CONTENTS:- Acknowledgements; Introduction; Theory and Principles of Translation; Problems in Translating Buddhist Philosophical Texts; Reconstruction of Lost Sanskrit Text; Lexicography and Terminology; Translator and Translation; Specific Problems; Role of Dharma Centres in Buddhist Translations.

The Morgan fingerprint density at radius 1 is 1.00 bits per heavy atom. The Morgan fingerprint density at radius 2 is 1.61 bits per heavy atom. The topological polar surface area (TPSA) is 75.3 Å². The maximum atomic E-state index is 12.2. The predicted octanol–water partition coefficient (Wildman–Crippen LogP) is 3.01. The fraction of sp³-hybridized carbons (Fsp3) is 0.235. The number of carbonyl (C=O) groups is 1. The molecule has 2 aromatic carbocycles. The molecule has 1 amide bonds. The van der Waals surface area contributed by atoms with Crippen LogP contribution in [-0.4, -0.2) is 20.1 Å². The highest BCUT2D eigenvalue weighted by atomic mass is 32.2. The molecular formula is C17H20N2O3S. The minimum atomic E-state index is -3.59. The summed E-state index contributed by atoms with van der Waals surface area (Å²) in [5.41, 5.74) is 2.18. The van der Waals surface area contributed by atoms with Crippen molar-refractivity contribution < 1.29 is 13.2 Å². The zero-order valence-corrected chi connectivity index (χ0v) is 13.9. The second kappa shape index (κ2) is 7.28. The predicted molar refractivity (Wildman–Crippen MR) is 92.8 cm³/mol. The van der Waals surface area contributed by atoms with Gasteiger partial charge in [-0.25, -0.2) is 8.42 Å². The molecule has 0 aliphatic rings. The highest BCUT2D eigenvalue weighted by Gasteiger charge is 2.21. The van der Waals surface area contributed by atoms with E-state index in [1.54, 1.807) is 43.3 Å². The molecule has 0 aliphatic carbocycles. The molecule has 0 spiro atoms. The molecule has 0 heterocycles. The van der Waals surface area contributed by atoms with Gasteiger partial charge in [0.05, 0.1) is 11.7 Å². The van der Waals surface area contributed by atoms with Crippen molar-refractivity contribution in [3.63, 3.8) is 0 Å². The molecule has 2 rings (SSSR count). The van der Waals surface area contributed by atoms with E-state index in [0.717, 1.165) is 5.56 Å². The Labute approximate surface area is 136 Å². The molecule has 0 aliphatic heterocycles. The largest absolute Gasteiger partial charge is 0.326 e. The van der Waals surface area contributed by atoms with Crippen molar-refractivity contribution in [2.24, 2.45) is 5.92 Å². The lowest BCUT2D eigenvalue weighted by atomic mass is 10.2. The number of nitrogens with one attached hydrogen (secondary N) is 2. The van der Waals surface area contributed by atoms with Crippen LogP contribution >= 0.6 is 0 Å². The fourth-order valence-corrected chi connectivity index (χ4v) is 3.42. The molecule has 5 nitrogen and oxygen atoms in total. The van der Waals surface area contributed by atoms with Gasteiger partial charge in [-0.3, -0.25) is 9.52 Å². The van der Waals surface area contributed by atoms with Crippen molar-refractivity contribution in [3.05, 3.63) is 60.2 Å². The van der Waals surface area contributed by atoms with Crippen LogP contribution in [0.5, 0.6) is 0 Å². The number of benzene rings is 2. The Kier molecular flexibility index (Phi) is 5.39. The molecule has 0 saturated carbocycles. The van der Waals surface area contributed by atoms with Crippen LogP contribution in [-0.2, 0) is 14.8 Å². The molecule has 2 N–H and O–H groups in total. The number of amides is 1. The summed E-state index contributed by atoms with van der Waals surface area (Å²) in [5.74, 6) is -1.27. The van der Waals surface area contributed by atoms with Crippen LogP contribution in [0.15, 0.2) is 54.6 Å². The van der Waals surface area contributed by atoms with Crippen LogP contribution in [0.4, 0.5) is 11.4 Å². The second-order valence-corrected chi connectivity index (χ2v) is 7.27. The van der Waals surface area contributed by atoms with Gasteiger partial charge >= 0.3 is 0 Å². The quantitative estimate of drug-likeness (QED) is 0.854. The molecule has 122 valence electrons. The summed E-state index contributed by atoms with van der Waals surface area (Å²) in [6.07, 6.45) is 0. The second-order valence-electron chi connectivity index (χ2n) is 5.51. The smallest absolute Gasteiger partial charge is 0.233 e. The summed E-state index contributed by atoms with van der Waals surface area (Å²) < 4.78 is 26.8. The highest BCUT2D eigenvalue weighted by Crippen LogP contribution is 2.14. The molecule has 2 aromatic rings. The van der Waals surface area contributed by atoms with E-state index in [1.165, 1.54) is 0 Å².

The last few decades indicate a growing interest the world over to know more about Buddhism in the way it developed and is practised in the Tibetan tradition. The availability of a large number of translations of Tibetan Buddhist literature can be attributed to this growing interest in Tibetan Buddhism. The task of transmitting truths embedded in an old language like Tibetan to a modern one like English presents enormous problems. The history of translation of Buddhist texts from Sanskrit and Tibetan in various phases had been marked by the imposition of Western conceptual scheme upon Buddhist material. The result has been distortion to a greater or lesser extent of the original genuine Buddhist message. Other factors too have been responsible for inaccurate translations. The goal should, however, be to ensure translations which will speak with genuine Buddhist voice in a language and style comprehensible to the average educated reader. Contributions to the volume by scholars both from India and abroad working on translations of Buddhist texts look at the various facets of the problems as experienced by them. The contributions in the volume focus on constraints that translators face and steps and inputs required to facilitate achievement of the desired goal.